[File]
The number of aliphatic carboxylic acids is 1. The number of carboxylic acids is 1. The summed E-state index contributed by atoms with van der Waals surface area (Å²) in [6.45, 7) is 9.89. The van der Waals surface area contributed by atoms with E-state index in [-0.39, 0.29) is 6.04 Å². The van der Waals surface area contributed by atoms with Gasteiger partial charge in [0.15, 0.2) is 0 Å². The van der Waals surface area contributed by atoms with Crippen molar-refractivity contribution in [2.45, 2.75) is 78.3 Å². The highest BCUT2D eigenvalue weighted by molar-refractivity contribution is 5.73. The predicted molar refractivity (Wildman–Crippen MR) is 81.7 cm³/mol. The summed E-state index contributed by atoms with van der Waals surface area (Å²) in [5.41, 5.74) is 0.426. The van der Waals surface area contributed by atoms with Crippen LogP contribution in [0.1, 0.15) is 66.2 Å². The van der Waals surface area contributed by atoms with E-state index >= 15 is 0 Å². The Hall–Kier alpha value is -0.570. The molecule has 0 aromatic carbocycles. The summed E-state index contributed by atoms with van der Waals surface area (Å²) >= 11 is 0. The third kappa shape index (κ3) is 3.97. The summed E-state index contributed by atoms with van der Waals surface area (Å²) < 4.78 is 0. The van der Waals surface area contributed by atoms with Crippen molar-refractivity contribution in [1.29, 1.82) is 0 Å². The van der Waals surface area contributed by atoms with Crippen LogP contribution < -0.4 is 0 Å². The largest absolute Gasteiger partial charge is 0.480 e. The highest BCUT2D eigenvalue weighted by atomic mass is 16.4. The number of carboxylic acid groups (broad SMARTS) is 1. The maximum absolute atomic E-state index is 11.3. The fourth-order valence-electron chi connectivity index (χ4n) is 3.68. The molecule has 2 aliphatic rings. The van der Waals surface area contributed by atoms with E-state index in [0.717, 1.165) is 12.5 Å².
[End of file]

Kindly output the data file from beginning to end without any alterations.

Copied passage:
The number of aliphatic carboxylic acids is 1. The number of carboxylic acids is 1. The summed E-state index contributed by atoms with van der Waals surface area (Å²) in [6.45, 7) is 9.89. The van der Waals surface area contributed by atoms with E-state index in [-0.39, 0.29) is 6.04 Å². The van der Waals surface area contributed by atoms with Gasteiger partial charge in [0.15, 0.2) is 0 Å². The van der Waals surface area contributed by atoms with Crippen molar-refractivity contribution in [2.45, 2.75) is 78.3 Å². The highest BCUT2D eigenvalue weighted by molar-refractivity contribution is 5.73. The predicted molar refractivity (Wildman–Crippen MR) is 81.7 cm³/mol. The summed E-state index contributed by atoms with van der Waals surface area (Å²) in [5.41, 5.74) is 0.426. The van der Waals surface area contributed by atoms with Crippen LogP contribution in [0.1, 0.15) is 66.2 Å². The van der Waals surface area contributed by atoms with E-state index >= 15 is 0 Å². The Hall–Kier alpha value is -0.570. The molecule has 0 aromatic carbocycles. The summed E-state index contributed by atoms with van der Waals surface area (Å²) >= 11 is 0. The third kappa shape index (κ3) is 3.97. The summed E-state index contributed by atoms with van der Waals surface area (Å²) < 4.78 is 0. The van der Waals surface area contributed by atoms with Crippen molar-refractivity contribution in [1.29, 1.82) is 0 Å². The van der Waals surface area contributed by atoms with Crippen LogP contribution < -0.4 is 0 Å². The largest absolute Gasteiger partial charge is 0.480 e. The highest BCUT2D eigenvalue weighted by atomic mass is 16.4. The number of carboxylic acid groups (broad SMARTS) is 1. The maximum absolute atomic E-state index is 11.3. The fourth-order valence-electron chi connectivity index (χ4n) is 3.68. The molecule has 2 aliphatic rings. The van der Waals surface area contributed by atoms with E-state index in [0.717, 1.165) is 12.5 Å².